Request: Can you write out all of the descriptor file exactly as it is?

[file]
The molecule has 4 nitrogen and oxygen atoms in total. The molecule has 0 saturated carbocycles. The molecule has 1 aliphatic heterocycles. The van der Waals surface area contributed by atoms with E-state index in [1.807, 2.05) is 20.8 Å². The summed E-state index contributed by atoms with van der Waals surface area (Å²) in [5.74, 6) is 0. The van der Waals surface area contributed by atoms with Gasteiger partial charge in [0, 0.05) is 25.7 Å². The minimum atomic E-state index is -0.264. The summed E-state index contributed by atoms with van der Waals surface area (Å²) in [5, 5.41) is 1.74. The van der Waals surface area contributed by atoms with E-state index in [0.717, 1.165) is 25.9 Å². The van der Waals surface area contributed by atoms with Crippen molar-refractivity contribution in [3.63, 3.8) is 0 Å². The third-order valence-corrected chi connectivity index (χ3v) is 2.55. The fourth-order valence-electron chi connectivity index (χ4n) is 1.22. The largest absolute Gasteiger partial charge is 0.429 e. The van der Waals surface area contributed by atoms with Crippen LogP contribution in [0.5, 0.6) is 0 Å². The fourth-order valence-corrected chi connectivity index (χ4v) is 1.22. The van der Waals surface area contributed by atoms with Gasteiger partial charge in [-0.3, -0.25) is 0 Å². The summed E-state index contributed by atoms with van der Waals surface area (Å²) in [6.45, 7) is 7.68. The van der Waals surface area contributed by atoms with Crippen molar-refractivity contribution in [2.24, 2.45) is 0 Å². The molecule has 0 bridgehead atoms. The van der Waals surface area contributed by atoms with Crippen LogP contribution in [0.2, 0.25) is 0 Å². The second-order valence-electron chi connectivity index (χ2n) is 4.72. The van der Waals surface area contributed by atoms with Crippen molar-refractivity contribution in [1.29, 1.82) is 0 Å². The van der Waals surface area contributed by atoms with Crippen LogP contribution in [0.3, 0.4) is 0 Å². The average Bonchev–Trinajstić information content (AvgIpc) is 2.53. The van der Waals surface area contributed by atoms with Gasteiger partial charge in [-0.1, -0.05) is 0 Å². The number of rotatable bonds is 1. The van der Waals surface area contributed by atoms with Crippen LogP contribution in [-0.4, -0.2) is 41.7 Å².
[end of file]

The molecule has 4 nitrogen and oxygen atoms in total. The molecule has 0 saturated carbocycles. The molecule has 1 aliphatic heterocycles. The van der Waals surface area contributed by atoms with E-state index in [1.807, 2.05) is 20.8 Å². The summed E-state index contributed by atoms with van der Waals surface area (Å²) in [5.74, 6) is 0. The van der Waals surface area contributed by atoms with Gasteiger partial charge in [0, 0.05) is 25.7 Å². The minimum atomic E-state index is -0.264. The summed E-state index contributed by atoms with van der Waals surface area (Å²) in [5, 5.41) is 1.74. The van der Waals surface area contributed by atoms with E-state index in [0.717, 1.165) is 25.9 Å². The van der Waals surface area contributed by atoms with Crippen molar-refractivity contribution in [3.63, 3.8) is 0 Å². The third-order valence-corrected chi connectivity index (χ3v) is 2.55. The fourth-order valence-electron chi connectivity index (χ4n) is 1.22. The largest absolute Gasteiger partial charge is 0.429 e. The van der Waals surface area contributed by atoms with Crippen LogP contribution in [0.5, 0.6) is 0 Å². The fourth-order valence-corrected chi connectivity index (χ4v) is 1.22. The van der Waals surface area contributed by atoms with Gasteiger partial charge in [-0.3, -0.25) is 0 Å². The summed E-state index contributed by atoms with van der Waals surface area (Å²) in [6.45, 7) is 7.68. The van der Waals surface area contributed by atoms with Crippen molar-refractivity contribution in [2.24, 2.45) is 0 Å². The molecule has 0 bridgehead atoms. The van der Waals surface area contributed by atoms with Crippen LogP contribution in [0.2, 0.25) is 0 Å². The second-order valence-electron chi connectivity index (χ2n) is 4.72. The van der Waals surface area contributed by atoms with Crippen molar-refractivity contribution in [1.29, 1.82) is 0 Å². The van der Waals surface area contributed by atoms with Crippen LogP contribution in [0.3, 0.4) is 0 Å². The average Bonchev–Trinajstić information content (AvgIpc) is 2.53. The van der Waals surface area contributed by atoms with Gasteiger partial charge in [-0.1, -0.05) is 0 Å². The number of rotatable bonds is 1. The van der Waals surface area contributed by atoms with Crippen LogP contribution in [-0.4, -0.2) is 41.7 Å².